Deputies have arrested four male students after uncovering a shooting plot targeting Summerville High School, authorities said.
At a news conference Saturday afternoon, Tuolumne County Sheriff Jim Mele said the case came to him Wednesday when students noticed three suspects acting suspiciously and notified administrators. School staff on the Tuolumne campus immediately called the Sheriff’s Office.
During the investigation, detectives identified a fourth suspect. While serving two search warrants in the case, Mele said, authorities found “evidence verifying a plot to shoot staff and students at Summerville High School,” which the suspects later confessed to in statements to investigators. He said the plot was detailed, and included a list of victims, locations and methods for the attack.
“They were going to come on campus and shoot and kill as many people as possible on the campus,” Mele said. “It is particularly unsettling when our most precious assets – which are our students, their teachers – are targets for violence.”
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Authorities said the plot was in the beginning stages and no students or adults were hurt. Mele said he wanted to emphasize that there is no current danger to students or staff at the high school, and the department is confident they have all the suspects involved in custody.
“I believe, with all my heart, the reason we were able to stop this was because we have a level of trust within our community,” Mele said. “When you have a level of trust with the law enforcement, your education – we meet monthly, we meet constantly – you can do this.”
Detectives arrested all four students on charges of conspiracy to commit an assault with deadly weapons on Friday afternoon at their homes and turned them over to the Tuolumne County Probation Department. The suspects’ names were not released because they are juveniles. Mele also would not release their ages or grade levels. Mele said all of the suspects’ families have cooperated fully with the investigation.
Mele said the plan was uncovered when students overheard the suspects talking about it at school and alerted staff Wednesday afternoon. Evidence later found included paperwork with statements and a list of potential victims, including “several students and/or staff” who would be targets at an upcoming event on campus. Three of the students were taken out of school immediately on Wednesday, and as the investigation continued, the fourth was taken out of school on Friday morning.
No weapons were found, but Mele said the students were in the process of trying to obtain some to carry out the attack.
“(They were) pretty doggone close. (Close) enough to keep me up last night, to keep my detectives and lieutenants up last night. There was an event that would be coming up that they specifically talked about,” Mele said. “To talk about specifically what, I don’t want to, but enough to move forward … that we took four children away from their homes in order to protect other children.”
Mele said he did not know the motive for the planned attack, though he said bullying and cyberbullying continues to be a problem on campuses across the country. He also addressed the issue of violence in the media.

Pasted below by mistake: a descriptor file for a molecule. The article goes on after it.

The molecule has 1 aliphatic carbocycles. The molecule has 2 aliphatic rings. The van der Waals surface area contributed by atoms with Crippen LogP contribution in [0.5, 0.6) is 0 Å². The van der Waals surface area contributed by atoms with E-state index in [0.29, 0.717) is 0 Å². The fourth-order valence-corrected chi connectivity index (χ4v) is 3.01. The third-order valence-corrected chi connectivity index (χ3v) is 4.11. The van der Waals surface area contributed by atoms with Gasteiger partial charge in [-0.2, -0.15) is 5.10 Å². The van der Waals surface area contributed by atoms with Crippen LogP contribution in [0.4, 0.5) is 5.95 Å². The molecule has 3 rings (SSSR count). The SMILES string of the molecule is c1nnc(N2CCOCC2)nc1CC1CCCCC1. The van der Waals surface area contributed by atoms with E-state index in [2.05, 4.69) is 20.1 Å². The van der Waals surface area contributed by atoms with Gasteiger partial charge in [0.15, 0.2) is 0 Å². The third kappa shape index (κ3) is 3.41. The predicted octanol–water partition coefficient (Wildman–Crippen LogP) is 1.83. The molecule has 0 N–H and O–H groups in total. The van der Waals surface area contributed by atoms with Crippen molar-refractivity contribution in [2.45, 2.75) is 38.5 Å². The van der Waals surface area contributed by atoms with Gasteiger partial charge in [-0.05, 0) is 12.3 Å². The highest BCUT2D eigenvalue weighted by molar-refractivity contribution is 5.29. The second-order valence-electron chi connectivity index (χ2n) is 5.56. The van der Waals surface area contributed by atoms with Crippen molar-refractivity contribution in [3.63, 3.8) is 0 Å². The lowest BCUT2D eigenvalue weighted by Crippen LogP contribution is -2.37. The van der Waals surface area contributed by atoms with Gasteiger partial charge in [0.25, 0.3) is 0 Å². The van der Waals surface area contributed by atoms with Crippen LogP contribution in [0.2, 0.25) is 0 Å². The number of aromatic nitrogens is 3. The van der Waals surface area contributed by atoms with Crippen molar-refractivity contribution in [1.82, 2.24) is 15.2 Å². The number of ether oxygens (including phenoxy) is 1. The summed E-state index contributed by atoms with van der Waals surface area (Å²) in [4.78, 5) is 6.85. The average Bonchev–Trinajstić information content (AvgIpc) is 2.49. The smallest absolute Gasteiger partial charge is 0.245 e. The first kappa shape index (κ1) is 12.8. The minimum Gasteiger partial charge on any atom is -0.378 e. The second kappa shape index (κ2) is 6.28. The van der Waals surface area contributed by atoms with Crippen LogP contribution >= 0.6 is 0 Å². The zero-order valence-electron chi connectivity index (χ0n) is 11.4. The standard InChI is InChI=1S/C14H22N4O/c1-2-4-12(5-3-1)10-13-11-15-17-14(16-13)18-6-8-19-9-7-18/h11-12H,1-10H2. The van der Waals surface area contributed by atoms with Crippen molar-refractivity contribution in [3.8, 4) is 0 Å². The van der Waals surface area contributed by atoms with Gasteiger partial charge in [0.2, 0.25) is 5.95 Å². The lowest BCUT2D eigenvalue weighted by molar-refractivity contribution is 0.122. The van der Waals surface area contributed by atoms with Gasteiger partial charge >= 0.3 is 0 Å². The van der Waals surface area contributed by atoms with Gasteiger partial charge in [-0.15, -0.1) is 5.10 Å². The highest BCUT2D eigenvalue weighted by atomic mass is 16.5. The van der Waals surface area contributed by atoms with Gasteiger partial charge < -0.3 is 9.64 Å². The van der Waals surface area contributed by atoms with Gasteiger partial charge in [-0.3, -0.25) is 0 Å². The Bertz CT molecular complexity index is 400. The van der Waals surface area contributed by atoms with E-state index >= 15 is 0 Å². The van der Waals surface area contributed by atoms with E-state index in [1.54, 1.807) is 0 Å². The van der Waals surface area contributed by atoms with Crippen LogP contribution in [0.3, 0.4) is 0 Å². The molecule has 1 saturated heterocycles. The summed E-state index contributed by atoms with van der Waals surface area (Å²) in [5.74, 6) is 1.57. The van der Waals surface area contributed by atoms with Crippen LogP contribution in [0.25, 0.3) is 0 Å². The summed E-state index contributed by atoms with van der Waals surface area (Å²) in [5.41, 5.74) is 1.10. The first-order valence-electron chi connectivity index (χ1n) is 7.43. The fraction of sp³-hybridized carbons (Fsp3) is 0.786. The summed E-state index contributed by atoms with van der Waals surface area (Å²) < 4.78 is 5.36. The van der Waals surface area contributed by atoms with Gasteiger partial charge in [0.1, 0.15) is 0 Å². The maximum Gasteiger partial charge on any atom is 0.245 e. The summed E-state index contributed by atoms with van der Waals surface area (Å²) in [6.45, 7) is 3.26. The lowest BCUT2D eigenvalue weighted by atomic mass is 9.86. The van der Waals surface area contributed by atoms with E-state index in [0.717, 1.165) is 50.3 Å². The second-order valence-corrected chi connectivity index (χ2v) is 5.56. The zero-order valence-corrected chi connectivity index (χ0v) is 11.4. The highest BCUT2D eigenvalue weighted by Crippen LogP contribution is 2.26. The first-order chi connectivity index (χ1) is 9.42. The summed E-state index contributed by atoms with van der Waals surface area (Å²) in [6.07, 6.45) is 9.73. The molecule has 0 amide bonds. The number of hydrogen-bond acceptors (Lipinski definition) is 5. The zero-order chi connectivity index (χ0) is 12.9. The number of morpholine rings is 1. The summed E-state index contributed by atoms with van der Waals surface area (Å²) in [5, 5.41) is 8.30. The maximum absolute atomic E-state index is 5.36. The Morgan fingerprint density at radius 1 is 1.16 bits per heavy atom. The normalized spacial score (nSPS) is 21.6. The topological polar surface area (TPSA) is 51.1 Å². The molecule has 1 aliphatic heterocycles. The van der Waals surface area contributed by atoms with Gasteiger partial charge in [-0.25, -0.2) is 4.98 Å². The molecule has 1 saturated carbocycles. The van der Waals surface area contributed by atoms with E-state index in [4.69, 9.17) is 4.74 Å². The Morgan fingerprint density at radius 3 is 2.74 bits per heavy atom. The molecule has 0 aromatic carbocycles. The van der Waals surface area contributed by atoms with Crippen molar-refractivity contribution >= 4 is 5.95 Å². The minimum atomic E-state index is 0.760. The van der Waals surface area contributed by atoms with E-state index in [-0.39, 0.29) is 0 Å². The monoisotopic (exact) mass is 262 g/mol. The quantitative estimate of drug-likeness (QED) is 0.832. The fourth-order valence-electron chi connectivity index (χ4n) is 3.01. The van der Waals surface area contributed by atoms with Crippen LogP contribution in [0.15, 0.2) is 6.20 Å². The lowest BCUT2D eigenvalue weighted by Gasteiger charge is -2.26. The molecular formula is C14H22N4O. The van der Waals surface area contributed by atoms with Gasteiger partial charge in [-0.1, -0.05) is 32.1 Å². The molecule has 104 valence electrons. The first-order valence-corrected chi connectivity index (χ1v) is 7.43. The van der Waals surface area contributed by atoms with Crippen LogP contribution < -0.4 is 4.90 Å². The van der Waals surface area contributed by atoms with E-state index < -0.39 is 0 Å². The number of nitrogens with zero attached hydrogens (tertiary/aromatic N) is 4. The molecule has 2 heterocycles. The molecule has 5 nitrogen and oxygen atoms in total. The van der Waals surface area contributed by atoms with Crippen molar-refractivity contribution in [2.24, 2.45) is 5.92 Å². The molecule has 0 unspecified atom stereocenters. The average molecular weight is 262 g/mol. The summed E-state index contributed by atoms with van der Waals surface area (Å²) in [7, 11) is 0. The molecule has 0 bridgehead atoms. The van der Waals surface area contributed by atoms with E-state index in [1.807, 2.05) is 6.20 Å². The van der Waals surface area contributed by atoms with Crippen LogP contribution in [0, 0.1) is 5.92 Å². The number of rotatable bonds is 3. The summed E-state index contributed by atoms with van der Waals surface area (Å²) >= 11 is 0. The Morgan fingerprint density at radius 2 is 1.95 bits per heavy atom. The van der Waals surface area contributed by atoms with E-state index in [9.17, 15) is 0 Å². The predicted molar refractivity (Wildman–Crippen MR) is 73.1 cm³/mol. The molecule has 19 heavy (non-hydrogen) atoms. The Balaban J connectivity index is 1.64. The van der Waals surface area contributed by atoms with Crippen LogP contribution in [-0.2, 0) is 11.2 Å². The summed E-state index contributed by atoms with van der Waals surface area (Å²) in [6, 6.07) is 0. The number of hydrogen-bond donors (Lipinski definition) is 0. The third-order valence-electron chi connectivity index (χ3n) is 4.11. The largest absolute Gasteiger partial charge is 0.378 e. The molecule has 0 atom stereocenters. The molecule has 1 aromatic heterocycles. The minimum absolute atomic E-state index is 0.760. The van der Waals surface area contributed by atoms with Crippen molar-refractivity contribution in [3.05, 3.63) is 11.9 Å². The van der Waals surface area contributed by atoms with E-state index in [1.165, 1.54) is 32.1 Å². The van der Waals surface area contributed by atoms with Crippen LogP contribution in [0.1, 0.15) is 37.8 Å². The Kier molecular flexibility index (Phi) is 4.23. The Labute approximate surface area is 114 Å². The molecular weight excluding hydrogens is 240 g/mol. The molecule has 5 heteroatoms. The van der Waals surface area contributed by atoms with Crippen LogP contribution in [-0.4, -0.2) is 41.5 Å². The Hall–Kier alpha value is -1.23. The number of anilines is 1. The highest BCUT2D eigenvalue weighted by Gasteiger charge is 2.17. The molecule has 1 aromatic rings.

“I have no idea why a group of individuals would want to do this,” he said. “When we turn on the TV, violence is always on, or at our fingertips on the computer. I think children today have a hard time trying to understand the difference between what is reality and fiction. To say why, I don’t know why. I do know the discussion needs to start not only in our community, but throughout the nation, about what can we do to stop this violence.”
Assistant District Attorney Eric Hovatter said his office will collect the information about the case from the Sheriff’s Office at the beginning of the week and begin to decide what charges will be filed. The four suspects will be arraigned as juveniles before a Tuolumne Superior Court judge.
“It is clear from past history, such as Columbine and Sandy Hook, as well as other recent events in Oregon, that children are willing and capable of planning and carrying out acts of violence against fellow students and teachers on school grounds,” Hovatter said. “While it is easy to say that would never happen in Tuolumne County, the public and local law enforcement must remain vigilant as they did here. That the suspects are young does not minimize the gravity of the conduct nor the potential for great harm to many people.”
Counselors will be on hand at Summerville High School on Monday morning for any student who requires help. The Summerville Union High School District has 720 students across its campuses.
Parents were notified via a robocall Thursday afternoon about the incident and subsequent investigation.
Sonora resident Kristin Wilson’s daughter is a sophomore at Summerville High. Wilson read about the arrests online Saturday morning and came to the news conference for answers.
“You watch it on the news all the time; it happens all the time. But you don’t think it will happen to your daughter. When it becomes this – really, it hits a part of your heart you never want to be touched,” she said.
The investigation in Tuolumne began the day before a man shot and killed nine people at Umpqua Community College in Roseburg, Ore.
As a teacher at Columbia Elementary, Wilson said she is familiar with the drills and training staff go through in case of such events. But she said it still didn’t feel real and cried when she heard of the plot. Her daughter is scared about going to school Monday.
“This happens so much, and it needs to stop,” she said.